Cross-party Parliamentarians met with members of the Health Food Manufacturers’ Association (HFMA) and leading nutrition experts recently to discuss the implications of mandatory fortification of flour with folic acid.
The HFMA recently convened a meeting in Westminster to explore the matter, with the aim being to discuss current evidence-based medicine on, and safety of, folic acid fortification, as well as the best course of action, given the UK Government’s recent announcement of its plans to consult on the matter early in 2019.
The meeting was chaired by Dr Michele Sadler, a consultant and Registered Nutritionist with over 30 years’ experience, with previous positions as Senior Nutrition Scientist at the British Nutrition Foundation and Programme Manager at IGD. Dr Sadler wrote the dossier for the only current approved EU health claim directly linking folic acid supplementation with the reduced risk of neural tube defects (NTDs) in infants.
The first speaker was Ursula Arens, a freelance nutrition writer with a degree in Dietetics. Ursula is a member of the British Dietetic Association, the Nutrition Society and the Guild of Health Writers. In her presentation, she spoke of the overwhelming evidence-based research which supports the fortification of flour with folic acid, and the resultant significant impact on reducing serious birth defects in infants. She referred to the surprising lack of response in the UK and Europe to date, given that over 80 countries elsewhere in the world had now introduced fortification of flour. She questioned why, given clear evidence of benefit in those countries, no countries in Europe had followed suit.
The next speaker was Anne Milne, a Senior Public Health Nutrition Advisor for Nutrition, Science and Policy at Food Standards Scotland (FSS), whose presentation focused on a report carried out by FSS into the potential impact of fortification of flour with folic acid in the UK, looking at various modelling structures. Anne spoke of her concern that only one third of women take folic acid supplements before pregnancy, in spite of the Government’s advice to do so, and despite the fact that before conception, and during the first 12 weeks of pregnancy, it is recommended that they take two times the current nutrient reference value, on top of increasing folate in the diet. She said that due to the fact that most women consume wheat flour regularly, mostly as bread, this is undoubtedly a good choice of vehicle for folic acid fortification. However, she added that women planning a pregnancy should continue to take supplements as advised, as fortified wheat flour alone will not give them all they need.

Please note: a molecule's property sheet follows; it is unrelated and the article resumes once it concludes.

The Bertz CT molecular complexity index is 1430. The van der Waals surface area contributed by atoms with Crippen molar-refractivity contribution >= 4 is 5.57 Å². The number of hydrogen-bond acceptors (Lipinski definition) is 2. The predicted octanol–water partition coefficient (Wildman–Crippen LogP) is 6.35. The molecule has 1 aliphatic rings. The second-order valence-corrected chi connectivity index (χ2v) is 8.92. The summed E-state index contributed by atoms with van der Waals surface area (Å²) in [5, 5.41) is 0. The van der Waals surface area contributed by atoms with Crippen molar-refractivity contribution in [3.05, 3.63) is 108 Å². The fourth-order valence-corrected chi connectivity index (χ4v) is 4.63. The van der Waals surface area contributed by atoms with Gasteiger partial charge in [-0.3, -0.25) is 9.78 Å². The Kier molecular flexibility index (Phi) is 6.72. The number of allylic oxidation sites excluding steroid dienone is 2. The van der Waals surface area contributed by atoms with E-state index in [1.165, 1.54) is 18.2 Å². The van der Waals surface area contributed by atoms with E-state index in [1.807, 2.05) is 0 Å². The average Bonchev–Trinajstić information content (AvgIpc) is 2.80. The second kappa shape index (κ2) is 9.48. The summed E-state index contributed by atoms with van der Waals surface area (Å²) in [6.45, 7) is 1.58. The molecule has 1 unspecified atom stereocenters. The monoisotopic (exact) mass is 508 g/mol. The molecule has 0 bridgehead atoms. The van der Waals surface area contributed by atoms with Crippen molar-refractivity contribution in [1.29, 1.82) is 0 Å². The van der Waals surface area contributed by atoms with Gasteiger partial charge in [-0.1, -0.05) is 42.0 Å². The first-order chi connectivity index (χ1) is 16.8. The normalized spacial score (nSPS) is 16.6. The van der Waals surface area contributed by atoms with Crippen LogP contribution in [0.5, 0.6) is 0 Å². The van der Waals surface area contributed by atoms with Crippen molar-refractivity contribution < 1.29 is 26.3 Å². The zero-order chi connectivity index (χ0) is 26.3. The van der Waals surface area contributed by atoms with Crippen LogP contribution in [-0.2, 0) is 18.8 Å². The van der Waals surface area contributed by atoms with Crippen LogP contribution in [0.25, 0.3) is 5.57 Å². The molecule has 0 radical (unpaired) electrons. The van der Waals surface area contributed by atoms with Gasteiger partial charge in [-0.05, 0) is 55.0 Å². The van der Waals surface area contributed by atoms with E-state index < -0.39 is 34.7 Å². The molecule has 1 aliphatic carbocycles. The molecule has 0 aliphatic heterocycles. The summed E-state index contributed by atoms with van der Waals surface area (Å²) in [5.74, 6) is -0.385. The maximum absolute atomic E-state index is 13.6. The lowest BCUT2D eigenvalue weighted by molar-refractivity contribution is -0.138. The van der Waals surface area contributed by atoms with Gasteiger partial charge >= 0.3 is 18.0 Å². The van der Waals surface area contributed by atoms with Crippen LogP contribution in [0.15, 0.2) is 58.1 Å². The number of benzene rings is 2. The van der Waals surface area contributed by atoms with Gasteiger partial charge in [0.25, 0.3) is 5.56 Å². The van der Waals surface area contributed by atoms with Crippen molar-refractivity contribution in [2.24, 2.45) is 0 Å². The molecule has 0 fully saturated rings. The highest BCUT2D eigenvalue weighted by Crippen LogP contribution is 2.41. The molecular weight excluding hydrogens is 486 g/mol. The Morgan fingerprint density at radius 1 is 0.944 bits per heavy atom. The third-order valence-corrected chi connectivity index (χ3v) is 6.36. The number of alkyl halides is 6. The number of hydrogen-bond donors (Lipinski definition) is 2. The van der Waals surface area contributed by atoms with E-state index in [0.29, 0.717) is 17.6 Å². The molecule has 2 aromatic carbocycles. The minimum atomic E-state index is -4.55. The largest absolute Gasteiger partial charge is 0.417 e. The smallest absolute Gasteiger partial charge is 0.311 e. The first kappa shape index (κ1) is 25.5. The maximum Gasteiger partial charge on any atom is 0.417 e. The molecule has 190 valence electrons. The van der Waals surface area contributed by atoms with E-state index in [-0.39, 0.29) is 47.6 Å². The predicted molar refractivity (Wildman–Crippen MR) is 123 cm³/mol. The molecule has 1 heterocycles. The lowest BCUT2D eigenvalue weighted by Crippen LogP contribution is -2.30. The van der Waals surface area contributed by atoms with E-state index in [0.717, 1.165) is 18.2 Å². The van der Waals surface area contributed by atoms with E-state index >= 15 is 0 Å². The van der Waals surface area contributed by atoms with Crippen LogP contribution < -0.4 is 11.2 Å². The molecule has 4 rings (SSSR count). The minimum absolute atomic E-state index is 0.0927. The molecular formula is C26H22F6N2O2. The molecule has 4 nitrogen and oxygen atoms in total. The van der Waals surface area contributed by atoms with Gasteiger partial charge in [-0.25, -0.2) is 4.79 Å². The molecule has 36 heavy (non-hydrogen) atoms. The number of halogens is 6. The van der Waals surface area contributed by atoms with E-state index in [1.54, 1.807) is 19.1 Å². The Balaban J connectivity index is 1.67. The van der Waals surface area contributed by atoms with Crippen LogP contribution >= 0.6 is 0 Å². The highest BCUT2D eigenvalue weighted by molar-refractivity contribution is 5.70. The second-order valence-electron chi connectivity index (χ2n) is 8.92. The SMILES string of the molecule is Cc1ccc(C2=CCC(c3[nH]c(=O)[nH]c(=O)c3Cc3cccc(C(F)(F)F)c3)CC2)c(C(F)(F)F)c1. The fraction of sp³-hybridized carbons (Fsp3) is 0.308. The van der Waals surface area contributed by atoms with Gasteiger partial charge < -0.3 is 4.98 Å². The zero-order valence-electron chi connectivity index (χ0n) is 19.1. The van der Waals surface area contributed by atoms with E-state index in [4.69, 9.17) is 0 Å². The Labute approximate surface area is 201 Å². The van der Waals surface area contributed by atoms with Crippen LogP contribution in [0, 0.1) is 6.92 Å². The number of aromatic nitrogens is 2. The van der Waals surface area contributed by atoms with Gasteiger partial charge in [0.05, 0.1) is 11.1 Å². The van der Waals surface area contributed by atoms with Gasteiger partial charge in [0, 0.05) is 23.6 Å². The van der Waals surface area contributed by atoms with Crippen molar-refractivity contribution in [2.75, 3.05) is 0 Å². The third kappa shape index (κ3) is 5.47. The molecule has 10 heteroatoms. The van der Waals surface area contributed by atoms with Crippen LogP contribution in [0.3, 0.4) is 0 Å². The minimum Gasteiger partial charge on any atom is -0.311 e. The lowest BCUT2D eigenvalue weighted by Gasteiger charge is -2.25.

As the discussion opened up to the floor, questions raised included the potential risk of raised folate status, in the presence of vitamin B12 deficiency in older people, including increasing the risk of masking pernicious anaemia, and the potential for fortification to be a combination of folic acid and vitamin B12 to address this concern, which may, in addition, provide a further protective effect in relation to NTDs. This was followed by an important discussion on the upper level for folic acid being outdated, and a review could allow for higher fortification levels to increase the reduction in NTD incidences still further.
There was unanimous agreement that the critical issue was the need to address the lack of awareness among women of child-bearing age of the importance of taking an additional folic acid supplement, and that this needed the impetus of a new messaging campaign by the Government, because young women may feel that eating fortified bread may give them all the support they need. Addressing a question about the backdrop of a national obesity crisis and the increasing popularity of low carb diets, Graham Keen, Executive Director of the HFMA, pointed out that bread consumption in the UK has reduced by a significant 12 per cent in the last five years, so this absolutely should be taken into consideration.
He pointed out that young women “can purchase the folic acid supplements they need for less than a penny a day, whereas the cost of the additional bread required to be consumed by young women, even if we could persuade them to eat four times their normal daily bread consumption, would be between 25p and 30p per day”.
In conclusion, Dr Michele Sadler commented: “I think there is little doubt that the overall folate status of the general population would improve as a result of mandatory fortification. But raising awareness and education on the need to take a supplement is critical as women of child-bearing age may mistakenly believe that including bread in their diet means they are no longer at risk.
“So, I think a key action step from today would be to continue to support the fortification of flour with folic acid and welcome the resulting up to 25 per cent reduction in the incidence of neural tube defects this may bring, but step up the pressure for a strong communications campaign for the additional supplementation that young women need, which would improve the reduction in NTDs to just over 70 per cent if all women were to follow the advice.”